To clean the tank pipes from the top (inside the tank) I thought of using appropriate sized pipe cleaner or bottle brush.

To test - With the tank open the drain hose (the narrower diameter hose) will be very easy to blow through (providing you don’t have a block). To know which is which, put your finger over the left hole on the tank and blow through any hose. You will know you are holding the drain hose if you are not be able to blow through it. Release your finger and it should blow easily. Or just get an ear dropper, fill it with fuel and squeeze it down the left hole. if it is not blocked fuel should end up on the floor.

The breather hose (the wider diameter hose) always feels tighter than the drain hose as it has to pass through a device I talked about in this post (https://www.scramblerforum.com/thre...ng-headlight-and-coughing-urban-enduro.38521/), but you can still blow through it.

The comments on this forum are true. Not only do mechanics kink the hoses, but in my case they forgot to connect them at all! serious!

Not knowing your mechanical confidence I’d hate to encourage you to do what I did, but I undid all 4 blots that hold the tank in and was able to twist the tank to the right side of the bike and quite easily re-connect some new hoses that I ordered from Ducati. If you attempt it be sure the remove the plastic cover at the top of the tank. It is only help in by 4 rubber bushes, it pulls off easily. (tip when replacing the plastic cover, be sure you put a finger behind the rubber bushes as to not push them out and lose them like I did… had to order one from Ducati….)



Jooooosh – what symptoms do you have on your bike when hose is pinched? Coughing, jerking like it is running on one cylinder? Actually, I'd like to ask that question of everyone???

Love the metho tip K1w1. I will def try that as my bike still coughs and jerks occasionally even after I replaced the hoses…Thus the reason for asking the question above.
 

·
Registered
Joined
·
817 Posts
Jooooosh – what symptoms do you have on your bike when hose is pinched? Coughing, jerking like it is running on one cylinder? Actually, I'd like to ask that question of everyone???
No side affects from both hoses being pinched other than water around the cap not draining and the vacuum building up in the tank, so could sometimes be a bit of extra effort to open the fuel cap... depending how long between fill ups.

fuel pump seems perfectly able to overcome the slight vacuum generated, never had any issues affecting the ride.

biggest concern with the vacuum forming was it pulling the standing water that can’t drain from inside the cap, into the tank. Rains a lot here, so quite common for the bike to be wet.

can’t say for certain but pretty sure that was the cause of the engine dying on me in France on my last Scrambler a few years ago. Multiple fill ups in heavy rain and my bike cutout on the Autoroute. Fresh tank of fuel and it was fine.
 

·
Registered
Joined
·
817 Posts
This is what can happen when your fuel pump is 'perfectly able' to overcome the slight vacuum generated.

View attachment 41697 View attachment 41699
haha wow! That’s pretty extreme.
Guess it’s a possibility on the Scrambler but doubt it would happen due to the shape of the tank. Plus it’s only around 100 miles between fill ups, so doesn’t get that long to build up.

I got around it the issue by just opening the cap periodically after riding. Until I had time to life the tank and wiggle the pipes free.
 

·
Registered
Joined
·
1,565 Posts
haha wow! That’s pretty extreme.
Guess it’s a possibility on the Scrambler but doubt it would happen due to the shape of the tank. Plus it’s only around 100 miles between fill ups, so doesn’t get that long to build up.

I got around it the issue by just opening the cap periodically after riding. Until I had time to life the tank and wiggle the pipes free.
The shape of the Scrambler tank (relatively flat behind side panels) only means it will go in at the sides instead and it will create a vacuum almost as soon as the fuel begins to get used, the 100 mile range is irrelevant. I think you kind of answered the question by saying you got around the issue by opening the cap periodically. Those that don't click onto the problem could have a bigger issue.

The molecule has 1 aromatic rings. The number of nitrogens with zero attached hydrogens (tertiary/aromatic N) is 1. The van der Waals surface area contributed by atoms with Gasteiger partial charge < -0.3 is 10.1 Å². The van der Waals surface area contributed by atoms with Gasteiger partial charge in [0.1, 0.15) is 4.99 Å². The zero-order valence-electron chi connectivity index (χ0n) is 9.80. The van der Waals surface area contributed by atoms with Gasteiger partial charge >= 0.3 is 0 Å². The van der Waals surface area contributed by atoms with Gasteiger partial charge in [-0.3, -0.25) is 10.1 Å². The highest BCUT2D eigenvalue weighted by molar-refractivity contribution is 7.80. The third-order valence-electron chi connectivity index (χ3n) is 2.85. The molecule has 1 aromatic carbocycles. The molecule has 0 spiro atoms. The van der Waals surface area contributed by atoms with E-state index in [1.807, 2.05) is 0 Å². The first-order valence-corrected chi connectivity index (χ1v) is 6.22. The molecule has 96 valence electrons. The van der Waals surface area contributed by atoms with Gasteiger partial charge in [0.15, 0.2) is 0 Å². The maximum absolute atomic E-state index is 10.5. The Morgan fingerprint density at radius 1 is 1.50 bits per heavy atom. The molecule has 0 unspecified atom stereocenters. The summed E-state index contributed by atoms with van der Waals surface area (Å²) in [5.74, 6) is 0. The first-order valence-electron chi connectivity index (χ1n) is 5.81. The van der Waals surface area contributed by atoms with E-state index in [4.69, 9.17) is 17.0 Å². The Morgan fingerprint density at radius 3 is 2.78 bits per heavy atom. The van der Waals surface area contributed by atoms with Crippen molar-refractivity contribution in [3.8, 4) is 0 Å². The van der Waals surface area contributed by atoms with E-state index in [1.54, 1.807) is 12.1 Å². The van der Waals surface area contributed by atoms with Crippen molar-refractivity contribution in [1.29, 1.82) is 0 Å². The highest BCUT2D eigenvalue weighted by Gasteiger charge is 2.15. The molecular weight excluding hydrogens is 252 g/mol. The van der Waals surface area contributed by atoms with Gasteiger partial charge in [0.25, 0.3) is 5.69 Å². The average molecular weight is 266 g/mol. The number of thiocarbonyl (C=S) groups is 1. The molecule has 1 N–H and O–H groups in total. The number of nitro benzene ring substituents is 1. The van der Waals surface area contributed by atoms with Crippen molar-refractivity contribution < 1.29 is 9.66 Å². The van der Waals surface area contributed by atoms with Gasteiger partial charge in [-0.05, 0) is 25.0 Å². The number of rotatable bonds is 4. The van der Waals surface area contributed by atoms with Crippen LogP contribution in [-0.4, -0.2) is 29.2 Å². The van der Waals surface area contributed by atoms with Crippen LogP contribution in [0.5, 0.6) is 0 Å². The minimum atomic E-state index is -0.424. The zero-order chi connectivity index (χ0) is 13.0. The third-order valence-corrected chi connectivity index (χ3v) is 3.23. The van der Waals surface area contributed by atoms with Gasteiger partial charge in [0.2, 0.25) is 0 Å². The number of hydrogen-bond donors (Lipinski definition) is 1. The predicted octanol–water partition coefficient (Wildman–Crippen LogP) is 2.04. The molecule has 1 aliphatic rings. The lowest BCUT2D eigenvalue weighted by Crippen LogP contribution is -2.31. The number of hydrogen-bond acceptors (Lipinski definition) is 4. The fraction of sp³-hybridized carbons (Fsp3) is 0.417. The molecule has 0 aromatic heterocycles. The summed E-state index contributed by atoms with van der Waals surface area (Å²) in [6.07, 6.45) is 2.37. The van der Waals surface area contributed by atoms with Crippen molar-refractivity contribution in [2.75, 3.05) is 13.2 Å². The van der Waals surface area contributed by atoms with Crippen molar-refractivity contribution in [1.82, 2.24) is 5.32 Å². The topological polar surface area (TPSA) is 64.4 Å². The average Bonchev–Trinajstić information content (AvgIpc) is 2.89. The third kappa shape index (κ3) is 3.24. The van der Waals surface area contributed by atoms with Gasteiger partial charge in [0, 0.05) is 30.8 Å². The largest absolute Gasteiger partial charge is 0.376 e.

·
Registered
Joined
·
3,106 Posts
On a Scrambler the bottom side of the tank will deform first. And, yes, it does happen if the vent lines are blocked.
 

·
Registered
Joined
·
908 Posts
I have an 1100. I removed the tank for painting and the two pipes came off when I lifted the back of the tank. My question is, does anyone know which way round they go as it’s not obvious. I’ve done the blowy thing and the one with the larger bore is clear the smaller bore clear with restriction.
 

·
Registered
Joined
·
1 Posts
I found some water drops in my filler cap today, after hearing a really weird sound on shut off, that I tracked down as not happening with the fuel cap open. I wiped away the drops and the sound went away. Great!

I then did some googling and found threads like this one, so went to test whether my drain tube was blocked. I opened the cap and plugged the tank with tissue paper, and when I blew through the hose some droplets appeared in the filler cap - so, not blocked.

HOWEVER! If I put the tissue paper up to the side hole, not the round vertical one, (you can see in the first picture the round hole has a channel that leads to the side, where there is another hole), the paper would draw water slowly from it. I did this 10s of times until I lost the will to live. Now, is that side hole draining water from between the tank and the filler cap, or is there another tube behind it that is blocked? Because as I understand it, the straight cut tube is for draining the cap, and the breather has a flattened end, at least on my bike, (Scrambler Icon 2017).

Any help is super appreciated! 😬
 

·
Registered
Joined
·
7 Posts
Hi all

So I was cleaning the bike yesterday and when I'd finished I noticed water pooling around my fuel cap. Stupidly I opened the cap only see what seemed like gallons of water flowing in to my tank!!

To cut a very long story short; I syphoned as much fuel out as I could, unbolted the tank and released the fuel lines (push the outer ring up toward the tank, hold it there then pull the insert the opposite way and it should come off) I then flipped the tank upside down and opened the cap to remove as much of the dregs as possible.

With the tank off I noticed two things, first one of the drainage holes was totally gunked up:
46646


And second, both drainage pipes were kinked over and split. I chose to squirt WD down the drainage hole in the tank at the cap, then with a length of tube I blew it through which resulted in this rusty gunk firing out:
46647


I trimmed the pipes and diverted them closer to the top yoke behind the air intake, which is logical really seen as how the drainage holes in the tank point in that direction and not straight down:
46645


With the drainage pipes trimmed and rerouted, fuel lines, earth and power supply reconnected I re-attached the tank and poured in a bottle of Liqui Moly Fuel Protect which is a water inhibitor and then 10ltr of fuel, shook the bike about to mix it up and started her up and all seems fine.

I hope others find this useful
 
1 - 20 of 21 Posts
Top